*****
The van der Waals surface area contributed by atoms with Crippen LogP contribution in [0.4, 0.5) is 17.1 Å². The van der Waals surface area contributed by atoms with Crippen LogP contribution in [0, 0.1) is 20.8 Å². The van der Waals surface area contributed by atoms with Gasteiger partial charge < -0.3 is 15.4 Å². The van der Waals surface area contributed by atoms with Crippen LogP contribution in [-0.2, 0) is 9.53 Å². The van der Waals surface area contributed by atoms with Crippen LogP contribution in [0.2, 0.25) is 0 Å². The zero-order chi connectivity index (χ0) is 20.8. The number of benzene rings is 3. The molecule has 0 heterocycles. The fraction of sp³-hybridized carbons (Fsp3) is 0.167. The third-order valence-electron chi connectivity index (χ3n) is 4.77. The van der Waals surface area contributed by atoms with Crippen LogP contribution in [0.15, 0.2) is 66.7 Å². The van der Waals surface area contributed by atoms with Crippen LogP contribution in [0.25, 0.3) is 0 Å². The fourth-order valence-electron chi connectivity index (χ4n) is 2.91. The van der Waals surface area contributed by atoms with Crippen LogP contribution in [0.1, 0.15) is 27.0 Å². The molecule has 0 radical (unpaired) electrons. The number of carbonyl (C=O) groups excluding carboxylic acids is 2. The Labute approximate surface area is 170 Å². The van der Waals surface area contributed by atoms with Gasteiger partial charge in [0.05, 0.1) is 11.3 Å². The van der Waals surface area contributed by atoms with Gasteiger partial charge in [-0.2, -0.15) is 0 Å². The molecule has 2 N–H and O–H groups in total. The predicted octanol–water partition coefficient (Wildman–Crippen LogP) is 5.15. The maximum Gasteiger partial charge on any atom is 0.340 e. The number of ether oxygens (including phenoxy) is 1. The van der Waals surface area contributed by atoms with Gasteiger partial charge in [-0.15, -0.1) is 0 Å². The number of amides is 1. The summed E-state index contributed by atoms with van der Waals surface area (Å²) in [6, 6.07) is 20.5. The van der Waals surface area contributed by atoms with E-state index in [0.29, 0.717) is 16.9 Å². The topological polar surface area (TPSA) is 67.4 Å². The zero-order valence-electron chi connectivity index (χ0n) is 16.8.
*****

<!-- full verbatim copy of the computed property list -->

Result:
The van der Waals surface area contributed by atoms with Crippen LogP contribution in [0.4, 0.5) is 17.1 Å². The van der Waals surface area contributed by atoms with Crippen LogP contribution in [0, 0.1) is 20.8 Å². The van der Waals surface area contributed by atoms with Gasteiger partial charge < -0.3 is 15.4 Å². The van der Waals surface area contributed by atoms with Crippen LogP contribution in [-0.2, 0) is 9.53 Å². The van der Waals surface area contributed by atoms with Crippen LogP contribution in [0.2, 0.25) is 0 Å². The zero-order chi connectivity index (χ0) is 20.8. The number of benzene rings is 3. The molecule has 0 heterocycles. The fraction of sp³-hybridized carbons (Fsp3) is 0.167. The third-order valence-electron chi connectivity index (χ3n) is 4.77. The van der Waals surface area contributed by atoms with Crippen LogP contribution in [0.15, 0.2) is 66.7 Å². The van der Waals surface area contributed by atoms with Crippen LogP contribution in [0.25, 0.3) is 0 Å². The fourth-order valence-electron chi connectivity index (χ4n) is 2.91. The van der Waals surface area contributed by atoms with Crippen LogP contribution in [0.1, 0.15) is 27.0 Å². The molecule has 0 radical (unpaired) electrons. The number of carbonyl (C=O) groups excluding carboxylic acids is 2. The Labute approximate surface area is 170 Å². The van der Waals surface area contributed by atoms with Gasteiger partial charge in [0.05, 0.1) is 11.3 Å². The van der Waals surface area contributed by atoms with Gasteiger partial charge in [-0.2, -0.15) is 0 Å². The molecule has 2 N–H and O–H groups in total. The predicted octanol–water partition coefficient (Wildman–Crippen LogP) is 5.15. The maximum Gasteiger partial charge on any atom is 0.340 e. The number of ether oxygens (including phenoxy) is 1. The van der Waals surface area contributed by atoms with Gasteiger partial charge in [-0.15, -0.1) is 0 Å². The number of amides is 1. The summed E-state index contributed by atoms with van der Waals surface area (Å²) in [6, 6.07) is 20.5. The van der Waals surface area contributed by atoms with E-state index in [0.29, 0.717) is 16.9 Å². The topological polar surface area (TPSA) is 67.4 Å². The zero-order valence-electron chi connectivity index (χ0n) is 16.8.